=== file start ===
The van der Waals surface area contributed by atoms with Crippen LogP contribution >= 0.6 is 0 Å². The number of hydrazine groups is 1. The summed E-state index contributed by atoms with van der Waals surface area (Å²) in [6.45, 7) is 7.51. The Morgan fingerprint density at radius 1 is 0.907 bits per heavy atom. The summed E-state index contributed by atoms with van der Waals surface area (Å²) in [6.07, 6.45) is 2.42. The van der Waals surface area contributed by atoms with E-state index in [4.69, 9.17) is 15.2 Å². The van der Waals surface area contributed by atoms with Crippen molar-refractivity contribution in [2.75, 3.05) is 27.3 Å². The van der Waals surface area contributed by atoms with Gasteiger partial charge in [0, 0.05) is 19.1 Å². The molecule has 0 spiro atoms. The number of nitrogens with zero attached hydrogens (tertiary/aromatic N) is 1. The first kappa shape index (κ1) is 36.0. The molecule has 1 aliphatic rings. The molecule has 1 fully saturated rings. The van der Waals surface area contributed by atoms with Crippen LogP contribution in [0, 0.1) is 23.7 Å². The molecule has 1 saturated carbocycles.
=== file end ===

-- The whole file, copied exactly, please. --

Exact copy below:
The van der Waals surface area contributed by atoms with Crippen LogP contribution >= 0.6 is 0 Å². The number of hydrazine groups is 1. The summed E-state index contributed by atoms with van der Waals surface area (Å²) in [6.45, 7) is 7.51. The Morgan fingerprint density at radius 1 is 0.907 bits per heavy atom. The summed E-state index contributed by atoms with van der Waals surface area (Å²) in [6.07, 6.45) is 2.42. The van der Waals surface area contributed by atoms with E-state index in [4.69, 9.17) is 15.2 Å². The van der Waals surface area contributed by atoms with Crippen molar-refractivity contribution in [2.75, 3.05) is 27.3 Å². The van der Waals surface area contributed by atoms with Gasteiger partial charge in [0, 0.05) is 19.1 Å². The molecule has 0 spiro atoms. The number of nitrogens with zero attached hydrogens (tertiary/aromatic N) is 1. The first kappa shape index (κ1) is 36.0. The molecule has 1 aliphatic rings. The molecule has 1 fully saturated rings. The van der Waals surface area contributed by atoms with Crippen LogP contribution in [0, 0.1) is 23.7 Å². The molecule has 1 saturated carbocycles.